popupVC.styleColor = UIColor.lightGrayColor()

Paging style

You can change the paging style by modifying the pagingStyle property on AGSPopupsContainerViewController. You can choose between two styles: page control or toolbar.

Page control style
Toolbar style

In both styles, you swipe to view the next or previous popup. The page control is more suitable if you're only displaying a small number of popups (for instance, up to 10) simultaneously. The toolbar is more appropriate for displaying a larger number of popups together, as you can easily jump to the beginning and the end of the list.

Editing style

You can change the editing style by modifying the editingStyle property on AGSPopupsContainerViewController. You can choose between two styles: inline geometry editing or geometry editing tool.

Geometry editing tool style
Geometry editing tool style
Inline goemetry editing style
Inline geometry editing style

With the geometry editing tool style, the user needs to explicitly begin the act of collecting or modifying a feature's geometry by tapping the tool. You need to handle this event by appropriately displaying a view that will allow the user to sketch a geometry. Although this style can be used for both iPhone and iPad applications, it is more appropriate for iPhone applications where the popup view covers the entire screen and the user needs to click the geometry tool to bring up another view where he or she can sketch on a map.

With the inline geometry editing style, a user does not need to explicitly initiate the act of collecting or modifying a feature's geometry. It is assumed that the application is already in a state where the user can begin sketching on the map. This style is more appropriate for iPad applications where the popup may be displayed side-by-side with the map, and thus the user can start sketching at any time.

Apart from changing the editing style, you can also specify, for each individual popup, whether the feature can be edited, which fields are editable, whether its geometry can be modified, if it can be deleted, and whether it should show its attachments. These can be controlled by modifying the relevant properties on AGSPopupInfo.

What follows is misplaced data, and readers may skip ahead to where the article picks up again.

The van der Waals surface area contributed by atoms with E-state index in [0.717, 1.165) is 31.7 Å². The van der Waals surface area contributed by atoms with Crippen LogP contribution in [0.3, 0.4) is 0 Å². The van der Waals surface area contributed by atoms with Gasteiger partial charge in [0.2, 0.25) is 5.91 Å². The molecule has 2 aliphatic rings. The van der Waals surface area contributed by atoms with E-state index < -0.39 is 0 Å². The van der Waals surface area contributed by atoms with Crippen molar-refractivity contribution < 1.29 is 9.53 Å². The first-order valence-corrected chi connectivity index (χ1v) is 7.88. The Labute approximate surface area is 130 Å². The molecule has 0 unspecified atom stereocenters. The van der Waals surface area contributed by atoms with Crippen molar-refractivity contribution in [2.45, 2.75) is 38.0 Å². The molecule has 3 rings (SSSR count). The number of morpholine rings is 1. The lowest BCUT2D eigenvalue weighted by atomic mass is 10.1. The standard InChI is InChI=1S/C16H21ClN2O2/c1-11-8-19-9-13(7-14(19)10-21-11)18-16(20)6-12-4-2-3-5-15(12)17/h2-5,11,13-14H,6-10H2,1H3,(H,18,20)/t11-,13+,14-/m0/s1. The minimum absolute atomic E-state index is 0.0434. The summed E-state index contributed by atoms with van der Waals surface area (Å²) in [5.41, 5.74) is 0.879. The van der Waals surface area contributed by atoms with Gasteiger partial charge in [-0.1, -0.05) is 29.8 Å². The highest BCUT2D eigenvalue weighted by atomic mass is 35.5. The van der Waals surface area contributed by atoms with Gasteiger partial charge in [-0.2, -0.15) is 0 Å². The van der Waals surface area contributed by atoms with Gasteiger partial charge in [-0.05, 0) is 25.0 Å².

Custom action

You can replace the right bar button bar button in the top toolbar of the popup view by setting the actionButton property on AGSPopupsContainerViewController. You can perform any action when the button is clicked, such as zooming into the feature being displayed in the popup, or displaying a custom action sheet with further options.

Localizing the UI

The text displayed in the popup views has been externalized into a strings file called Localizable.strings to make localization easy. This file is included in the ArcGIS.bundle file under a language specific .lproj subdirectory. ArcGIS.bundle is installed under ${HOME}/Library/SDKs/ArcGIS/iOS/ArcGIS.framework/Resources. Translations for the following languages are included by default:

  • Arabic
  • Chinese
  • Czech
  • Danish
  • Dutch
  • English
  • Estonian
  • Finnish
  • French
  • Hebrew
  • German
  • Italian
  • Japanese
  • Korean
  • Lithuanian
  • Latvian
  • Norwegian
  • Polish
  • Portuguese
  • Romanian
  • Russian
  • Spanish
  • Swedish

When displaying the UI, the popup view controllers automatically pick up the appropriate translations from ArcGIS.bundle depending on the language setting of the device. For this to happen, however, your project must contain at least one .nib file localized for that language. To localize a .nib file in Xcode 4, select it in the left pane, and add the desired languages to the Localization section in the info pane on the right.

Adding localizable strings

If the language you're targeting is one of those specified in the list above, you don't need to do anything additional because the translations for those languages are already provided with the SDK. If you're targeting another language, you need to provide the translated strings for that language.

To add translations for additional languages, you need to create a new language specific .lproj subdirectory in ArcGIS.bundle. The subdirectory's name must be in line with Apple's naming convention using a Language ID and, optionally, a Locale ID. Finally, you need to add a translated version of Localizable.strings to this subdirectory. This strings file must contain translations for each key specified in the strings files provided with the SDK. The popup view controllers can then automatically pick up your translations based on the language setting of the device.

For more information about localizing string resources, see the Apple Internationalization Programming topics and Resource Programming Guide.

See also